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Cultural Crossroads

Exploring Geometry in Middle Eastern Art and Architecture at the Royal Academy

By Roxane Zand

F or those who had not yet seen the geometry-based Antony Gormley exhibition at the Royal Academy, Saturday 28 September provided an additional incentive to queue up after lunch, following the Geometry and Art Symposium sponsored by the Iran Heritage Foundation, in association with Sothebys and the Courtauld Institute.

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The Geometry and Art Symposium at the Royal Academy, with artists Conrad Shawcross RA, Timo Nasseri and Mehdi Moutashar,architect, Marilu Sicoli of Foster & Partners, and moderator, Dr Sussan Babaie

Celebrated artists Conrad Shawcross RA, Timo Nasseri and Mehdi Moutashar, as well as architect Marilu Sicoli of Foster & Partners, were moderated by Dr Sussan Babaie, Reader in Islamic Art at the Courtauld, and co-author with Sothebys’ Roxane Zand, of the book Geometry and Art in the Modern Middle East.

Art Jameel prize-winner, Mehdi Moutashar, opened the session by discussing the use of Islamic grids and precise measurements in classical Arabic calligraphy, and how this informs his three-dimensional, sculptural pieces. Marilu Sicoli discussed the use of geometry in her practice, with particular references to the British Museum, The National Gallery in DC and the astounding new 700 000 square meter Kuwait airport, alongside German-Iranian artist Timo Nasseri, who is inspired by constellations, the celestial infinite, and the magic realist novel The Library of Babel, which opened a whole new perspective.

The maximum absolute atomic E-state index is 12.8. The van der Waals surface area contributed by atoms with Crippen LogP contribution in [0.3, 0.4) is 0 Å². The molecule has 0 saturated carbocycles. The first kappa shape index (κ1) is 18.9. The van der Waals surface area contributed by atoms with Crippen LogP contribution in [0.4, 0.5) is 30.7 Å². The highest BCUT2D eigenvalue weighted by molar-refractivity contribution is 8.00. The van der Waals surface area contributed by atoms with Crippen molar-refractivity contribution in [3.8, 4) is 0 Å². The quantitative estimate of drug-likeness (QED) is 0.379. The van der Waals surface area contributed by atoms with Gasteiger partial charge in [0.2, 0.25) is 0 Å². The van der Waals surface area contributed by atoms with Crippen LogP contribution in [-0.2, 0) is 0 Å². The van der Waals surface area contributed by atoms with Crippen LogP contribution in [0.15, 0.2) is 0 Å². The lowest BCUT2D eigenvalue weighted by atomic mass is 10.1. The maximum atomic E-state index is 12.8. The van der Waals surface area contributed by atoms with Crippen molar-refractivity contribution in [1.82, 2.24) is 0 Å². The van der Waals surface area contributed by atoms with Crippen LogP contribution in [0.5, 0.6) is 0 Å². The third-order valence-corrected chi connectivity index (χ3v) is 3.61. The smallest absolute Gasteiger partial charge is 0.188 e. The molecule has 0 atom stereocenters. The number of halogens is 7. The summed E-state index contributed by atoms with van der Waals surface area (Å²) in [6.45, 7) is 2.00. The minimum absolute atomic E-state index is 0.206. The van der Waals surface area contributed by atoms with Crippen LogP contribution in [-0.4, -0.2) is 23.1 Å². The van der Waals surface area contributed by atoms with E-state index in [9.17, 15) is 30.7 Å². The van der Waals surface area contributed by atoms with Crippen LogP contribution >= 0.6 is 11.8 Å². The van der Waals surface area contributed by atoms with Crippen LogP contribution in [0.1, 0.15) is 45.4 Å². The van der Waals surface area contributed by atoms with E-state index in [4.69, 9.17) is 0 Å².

Next to me to my left Dr Sussan Babaie, Timo nasseri, Vahid Alaghband, Farah Asemi, Conrad Shawcross RA.jpeg
Pictured: Roxane Zand, Dr Sussan Babaie, Timo Nasseri, Vahid Alaghband, Farah Asemi and Conrad Shawcross RA

British artist Conrad Shawcross described his preoccupation with the tetrahedron, which he calls his ‘unit’ or ‘brick’, and the notions of time, entropy and disappearance as they relate to his ‘ fracture ‘ sculptures among other topics. Of particular relevance was the East-West dialogue and interconnection of ideas and patterns, but also the more philosophical and possibly spiritual and emotional potentials of geometry, as interpreted in art forms and architecture.

A book signing and reception followed, and discussions of geometry lasted until the Royal Academy dimmed the auditorium lights!

Read Cultural Crossroads, my blog on the arts of the Middle East and North Africa.

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